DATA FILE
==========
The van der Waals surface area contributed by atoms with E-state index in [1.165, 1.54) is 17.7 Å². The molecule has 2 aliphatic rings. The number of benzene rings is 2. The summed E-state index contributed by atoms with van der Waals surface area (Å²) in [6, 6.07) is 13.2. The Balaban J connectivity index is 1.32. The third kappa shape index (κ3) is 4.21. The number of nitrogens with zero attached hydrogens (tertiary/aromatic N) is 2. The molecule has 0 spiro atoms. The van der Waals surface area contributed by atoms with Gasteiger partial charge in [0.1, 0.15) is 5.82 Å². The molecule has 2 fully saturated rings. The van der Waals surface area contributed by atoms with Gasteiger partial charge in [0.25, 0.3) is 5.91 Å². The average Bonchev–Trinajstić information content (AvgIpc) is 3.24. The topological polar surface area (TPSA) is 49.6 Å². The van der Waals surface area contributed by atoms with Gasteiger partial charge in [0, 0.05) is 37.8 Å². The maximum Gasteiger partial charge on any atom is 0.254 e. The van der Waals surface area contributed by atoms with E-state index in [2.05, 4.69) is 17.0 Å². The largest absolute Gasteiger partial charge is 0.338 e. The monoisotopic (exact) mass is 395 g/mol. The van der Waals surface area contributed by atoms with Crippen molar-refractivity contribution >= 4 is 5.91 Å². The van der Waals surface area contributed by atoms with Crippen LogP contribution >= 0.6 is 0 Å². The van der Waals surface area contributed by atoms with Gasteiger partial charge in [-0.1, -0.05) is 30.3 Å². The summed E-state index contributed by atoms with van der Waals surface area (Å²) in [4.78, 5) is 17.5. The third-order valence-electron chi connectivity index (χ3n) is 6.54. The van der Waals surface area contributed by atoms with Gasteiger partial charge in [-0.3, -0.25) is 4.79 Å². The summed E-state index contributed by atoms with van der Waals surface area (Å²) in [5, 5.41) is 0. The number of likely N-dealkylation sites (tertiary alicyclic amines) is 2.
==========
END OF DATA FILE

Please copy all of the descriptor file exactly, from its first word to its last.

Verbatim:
The van der Waals surface area contributed by atoms with E-state index in [1.165, 1.54) is 17.7 Å². The molecule has 2 aliphatic rings. The number of benzene rings is 2. The summed E-state index contributed by atoms with van der Waals surface area (Å²) in [6, 6.07) is 13.2. The Balaban J connectivity index is 1.32. The third kappa shape index (κ3) is 4.21. The number of nitrogens with zero attached hydrogens (tertiary/aromatic N) is 2. The molecule has 0 spiro atoms. The van der Waals surface area contributed by atoms with Gasteiger partial charge in [0.1, 0.15) is 5.82 Å². The molecule has 2 fully saturated rings. The van der Waals surface area contributed by atoms with Gasteiger partial charge in [0.25, 0.3) is 5.91 Å². The average Bonchev–Trinajstić information content (AvgIpc) is 3.24. The topological polar surface area (TPSA) is 49.6 Å². The van der Waals surface area contributed by atoms with Gasteiger partial charge in [0, 0.05) is 37.8 Å². The maximum Gasteiger partial charge on any atom is 0.254 e. The van der Waals surface area contributed by atoms with E-state index in [2.05, 4.69) is 17.0 Å². The largest absolute Gasteiger partial charge is 0.338 e. The monoisotopic (exact) mass is 395 g/mol. The van der Waals surface area contributed by atoms with Crippen molar-refractivity contribution >= 4 is 5.91 Å². The van der Waals surface area contributed by atoms with Crippen LogP contribution >= 0.6 is 0 Å². The van der Waals surface area contributed by atoms with Gasteiger partial charge in [-0.1, -0.05) is 30.3 Å². The summed E-state index contributed by atoms with van der Waals surface area (Å²) in [4.78, 5) is 17.5. The third-order valence-electron chi connectivity index (χ3n) is 6.54. The van der Waals surface area contributed by atoms with Gasteiger partial charge in [-0.3, -0.25) is 4.79 Å². The summed E-state index contributed by atoms with van der Waals surface area (Å²) in [5, 5.41) is 0. The number of likely N-dealkylation sites (tertiary alicyclic amines) is 2.